Appropriately named, ‘Ōlelo (pronounced oh-leh-low) is the Hawaiian word for “word, language or to converse,” making it the ideal place to enjoy becoming more conversant in Hawaiian. In The ‘Ōlelo Room lounge, most everything is labeled with Hawaiian terms. And if guests need a little help, the bartenders all speak Hawaiian. The pub-like spot offers cocktails and small plates.
Cool starters include pristine sashimi, ahi poke and a cheese platter with Lehua honey and seasonal fruit. Hot plates include beef sliders, crispy calamari and Kālua pork nachos. For a sweet ending, the miniature dessert sampler features chocolate mousse with a toasted brownie, coconut panna cotta with braised pineapple and macadamia nut cheesecake with guava pate de fruit.
Delightful cocktails such as the wild hibiscus sparkling Champagne, eco-tini, tropical mai tai and Big Island iced tea are among more than a dozen specialty drinks. If you prefer non-alcoholic, go for the pineapple ginger splash, passion colada, sparkling island spice cooler and/or liliko’i splash. Beer fans can choose from four local drafts: Big Wave Golden Ale, Fire Rock Pale Ale, Longboard Island Lager or the seasonal Aloha Series, as well as a selection of bottled beers.
Located in the main building on the lower level, the lounge has a design inspired by the “streamline moderne” style of the 1940s, emphasizing curving forms and long horizontal lines. When guests look down, they’ll see papahele, the Hawaiian word for floor, spelled out in beautiful tile work. Dozens of shadow boxes above the bar display wooden carvings of everyday objects labeled with their Hawaiian language terms: for instance, mokulele is airplane, wa’a is canoe, he’e is octopus, pu’uwai is heart.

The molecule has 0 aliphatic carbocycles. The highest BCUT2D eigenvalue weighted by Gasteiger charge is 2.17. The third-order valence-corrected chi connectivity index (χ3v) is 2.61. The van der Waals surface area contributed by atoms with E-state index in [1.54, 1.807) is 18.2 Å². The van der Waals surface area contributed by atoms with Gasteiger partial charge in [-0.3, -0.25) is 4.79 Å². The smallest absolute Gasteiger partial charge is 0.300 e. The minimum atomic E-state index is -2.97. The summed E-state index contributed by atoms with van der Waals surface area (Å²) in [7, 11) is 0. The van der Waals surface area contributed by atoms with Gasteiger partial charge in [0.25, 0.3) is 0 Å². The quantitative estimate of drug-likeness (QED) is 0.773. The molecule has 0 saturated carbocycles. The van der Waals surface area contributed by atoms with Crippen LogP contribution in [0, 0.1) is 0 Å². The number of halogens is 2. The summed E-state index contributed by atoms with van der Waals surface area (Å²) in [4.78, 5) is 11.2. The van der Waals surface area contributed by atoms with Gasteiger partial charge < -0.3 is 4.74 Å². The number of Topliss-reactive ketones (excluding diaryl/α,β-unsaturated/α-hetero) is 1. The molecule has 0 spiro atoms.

More words you’ll find at ‘Ōlelo:
- maiʻa – banana
- paikikala – bicycle
- moku – boat
- pahupaʻikiʻi – camera
- waiūpaʻa – cheese
- moa – chicken
- ao – clouds
- niu – coconut
- ‘īlio – dog
- pinao – dragonfly
- pahu – drums
- iʻa – fish
- pua – flower
- kalipa aniani – glass slipper
- pāpale – hat
- moʻo – lizard
- mahina – moon
- mauna – mountain
- ‘iole – mouse
- waha – mouth
- kai – ocean
- ‘alani – orange
- puaʻa – pig
- hala– pineapple
- ānuenue – rainbow
- pūpū – shell
- palule – shirt
- papa heʻe nalu – surfboard
- ‘ʻauʻau – swimming
- kelepona – telephone
- palaki niho – toothbrush
- kalaha – truck
- lua pele – volcano
And some word pronunciations you might need to know at Aulani:
- ‘ʻAMAʻAMA restaurant (ah-mah-ah-mah)
- Aulani (ow-lah-nee)
- Laniwai Spa (lah-nee-vai)
- Makaʻala lobby (mah-kah ah-lah)
- Makahiki restaurant (mah-kah-hee-kee)
- Menehune Adventure Trail (meh-neh-hoo-neh)
- Waikolohe Valley (wy-ko-loh-heh)
Sip, dine, relax and enjoy a soothing escape at Wailana Pool Bar, located in the adult-exclusivevpool area. At Off The Hook, Guests can grab a quick bite while enjoying a full bar an enchanting ocean views in this laid-back, pool-adjacent lounge.